A worker at an electromechanical equipment workshop in Huaibei, Anhui province. The output of China's machinery industry increased 12.17 percent year-on-year in the first half of the year, much slower than at the same time last year. This year will be the toughest for China's machinery industry since 2009, an industry leader said on Monday. "The growth of the industry in the first half was much slower than we expected, and the second half won't be much easy either," said Cai Weici, vice-president of the China Machinery Industry Federation. He made the remarks after the release of first-half figures for the industry, which accounts for nearly one-fifth of China's exports and imports. The industry's output stood at 8.7 trillion yuan ($1.4 billion) from January to June, increasing 12.17 percent year-on-year, according to the China Machinery Industry Federation. The growth rate was significantly lower than the 27.08 percent registered in the first half of last year. Cai estimated that the industry's growth rate for the whole year will be 14 percent, down from last year's 25 percent. He added that machinery exports are expected to rise 15 percent year-on-year, but the industry's profits are only expected to grow by 5 percent. "Structural adjustment from low end to high end is the key to help companies get through this difficult time," Cai said. "It is urgent that companies restructure as the government will not carry out massive stimulus policies such as in 2009." The average price of machinery products fell in the first six months, with prices in 61 out of 142 product categories falling compared with a year ago. Meanwhile, orders received by major companies in the industry declined 0.95 percent year-on-year, compared with 20 percent growth last year. However, Cai said inquiries increased recently after the central government introduced a series of policies to boost economic growth. Private companies performed better than their State-owned counterparts in the first half. Private companies realized a total output value of 4.79 trillion yuan in the first half, an increase of 17.47 percent. The growth rate was 5.3 percentage points higher than the industry's average. "Compared with State-owned enterprises, private ones are more sensitive to the market and they change their strategies faster," Cai said. Private companies in the industry made a profit of 2.07 trillion yuan, up 16.73 percent year-on-year during the first five months, accounting for 49 percent of the industry total. Exports of machinery products recovered recently, Cai said. According to the federation, exports stood at $141.5 billion from March to May, an increase of 15.78 percent year-on-year. Exports in May reached $32.77 billion, a record high for any single month. While Cai said Chinese companies still need to make greater efforts in terms of upgrading, he added some progress had been made. China's automobile exports increased 40 percent during the first five months, much higher than the industry average. Cai said this reflected China's progress in terms of high value-added products. Automobiles are categorized as machinery products.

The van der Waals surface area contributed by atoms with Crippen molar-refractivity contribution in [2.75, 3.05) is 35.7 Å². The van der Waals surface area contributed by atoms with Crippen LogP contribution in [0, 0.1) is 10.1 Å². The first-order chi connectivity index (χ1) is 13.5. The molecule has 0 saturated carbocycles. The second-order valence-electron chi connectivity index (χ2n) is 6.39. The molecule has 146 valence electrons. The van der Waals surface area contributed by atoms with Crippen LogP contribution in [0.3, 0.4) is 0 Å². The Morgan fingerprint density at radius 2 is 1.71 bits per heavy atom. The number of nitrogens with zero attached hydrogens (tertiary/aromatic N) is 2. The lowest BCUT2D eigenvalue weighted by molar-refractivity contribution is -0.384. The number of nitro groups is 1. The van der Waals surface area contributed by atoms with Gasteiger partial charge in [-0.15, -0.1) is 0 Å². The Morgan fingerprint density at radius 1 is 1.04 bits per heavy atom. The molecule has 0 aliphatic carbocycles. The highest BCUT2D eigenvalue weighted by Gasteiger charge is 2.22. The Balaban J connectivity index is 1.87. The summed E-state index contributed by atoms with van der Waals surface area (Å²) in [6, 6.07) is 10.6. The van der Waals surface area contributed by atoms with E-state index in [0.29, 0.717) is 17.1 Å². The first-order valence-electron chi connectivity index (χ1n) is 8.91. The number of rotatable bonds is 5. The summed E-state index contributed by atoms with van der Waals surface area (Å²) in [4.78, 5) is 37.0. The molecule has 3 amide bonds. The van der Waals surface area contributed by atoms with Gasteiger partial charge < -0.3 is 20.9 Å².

The World Trade Organization Dispute Settlement Body on Monday adopted a report which supports China in its claim against the anti-dumping measures taken by the United States on Chinese shrimp and diamond sawblades exports. The report was adopted without US appeal, a development meaning its rulings are final. Sources close to the WTO said the United States has announced its intention to implement the rulings, while both parties informed the Dispute Settlement Body that they have agreed that the "reasonable period of time" for compliance will be eight months. In February 2011, China requested consultations with the United States regarding the latter's anti-dumping measures on certain frozen warm-water shrimp from China, complaining against the US Department of Commerce's use of zeroing in the original investigation and several administrative reviews to calculate dumping margins for the subject imports. After failed consultations, a panel was established in October 2011 to look into the case. Report of the panel, circulated to WTO members on June 8, 2012, rules that certain anti-dumping measures taken by the United States on warm-water shrimp and diamond sawblades from China have violated relevant WTO rules. The "zeroing" methodology in calculating the margins of dumping used by the United States in the investigations at issue was inconsistent with the Anti-Dumping Agreement, according to the ruling.